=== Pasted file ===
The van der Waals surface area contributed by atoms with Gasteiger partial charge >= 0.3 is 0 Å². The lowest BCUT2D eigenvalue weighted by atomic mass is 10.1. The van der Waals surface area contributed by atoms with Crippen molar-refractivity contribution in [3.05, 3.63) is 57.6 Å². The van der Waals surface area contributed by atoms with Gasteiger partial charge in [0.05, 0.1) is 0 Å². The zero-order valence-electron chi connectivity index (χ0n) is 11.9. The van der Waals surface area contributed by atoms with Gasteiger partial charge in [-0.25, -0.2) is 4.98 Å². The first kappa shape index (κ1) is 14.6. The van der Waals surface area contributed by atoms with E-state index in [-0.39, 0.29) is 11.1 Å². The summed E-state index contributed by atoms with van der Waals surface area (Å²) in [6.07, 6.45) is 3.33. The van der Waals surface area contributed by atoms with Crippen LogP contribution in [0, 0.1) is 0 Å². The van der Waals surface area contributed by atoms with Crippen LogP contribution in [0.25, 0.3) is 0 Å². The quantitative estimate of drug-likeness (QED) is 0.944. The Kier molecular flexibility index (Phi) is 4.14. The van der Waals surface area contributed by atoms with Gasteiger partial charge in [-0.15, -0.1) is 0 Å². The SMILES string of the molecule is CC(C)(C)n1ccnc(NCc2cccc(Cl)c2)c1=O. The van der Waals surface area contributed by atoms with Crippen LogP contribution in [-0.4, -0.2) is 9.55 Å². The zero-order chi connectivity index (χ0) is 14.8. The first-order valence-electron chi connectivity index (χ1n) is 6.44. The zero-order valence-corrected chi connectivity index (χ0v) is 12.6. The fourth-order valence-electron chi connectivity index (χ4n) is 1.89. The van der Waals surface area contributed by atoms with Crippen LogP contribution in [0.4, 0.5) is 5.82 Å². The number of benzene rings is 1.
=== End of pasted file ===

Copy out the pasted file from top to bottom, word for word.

The van der Waals surface area contributed by atoms with Gasteiger partial charge >= 0.3 is 0 Å². The lowest BCUT2D eigenvalue weighted by atomic mass is 10.1. The van der Waals surface area contributed by atoms with Crippen molar-refractivity contribution in [3.05, 3.63) is 57.6 Å². The van der Waals surface area contributed by atoms with Gasteiger partial charge in [0.05, 0.1) is 0 Å². The zero-order valence-electron chi connectivity index (χ0n) is 11.9. The van der Waals surface area contributed by atoms with Gasteiger partial charge in [-0.25, -0.2) is 4.98 Å². The first kappa shape index (κ1) is 14.6. The van der Waals surface area contributed by atoms with E-state index in [-0.39, 0.29) is 11.1 Å². The summed E-state index contributed by atoms with van der Waals surface area (Å²) in [6.07, 6.45) is 3.33. The van der Waals surface area contributed by atoms with Crippen LogP contribution in [0, 0.1) is 0 Å². The van der Waals surface area contributed by atoms with Crippen LogP contribution in [0.25, 0.3) is 0 Å². The quantitative estimate of drug-likeness (QED) is 0.944. The Kier molecular flexibility index (Phi) is 4.14. The van der Waals surface area contributed by atoms with Gasteiger partial charge in [-0.15, -0.1) is 0 Å². The SMILES string of the molecule is CC(C)(C)n1ccnc(NCc2cccc(Cl)c2)c1=O. The van der Waals surface area contributed by atoms with Crippen LogP contribution in [-0.4, -0.2) is 9.55 Å². The zero-order chi connectivity index (χ0) is 14.8. The first-order valence-electron chi connectivity index (χ1n) is 6.44. The zero-order valence-corrected chi connectivity index (χ0v) is 12.6. The fourth-order valence-electron chi connectivity index (χ4n) is 1.89. The van der Waals surface area contributed by atoms with Crippen LogP contribution in [0.4, 0.5) is 5.82 Å². The number of benzene rings is 1.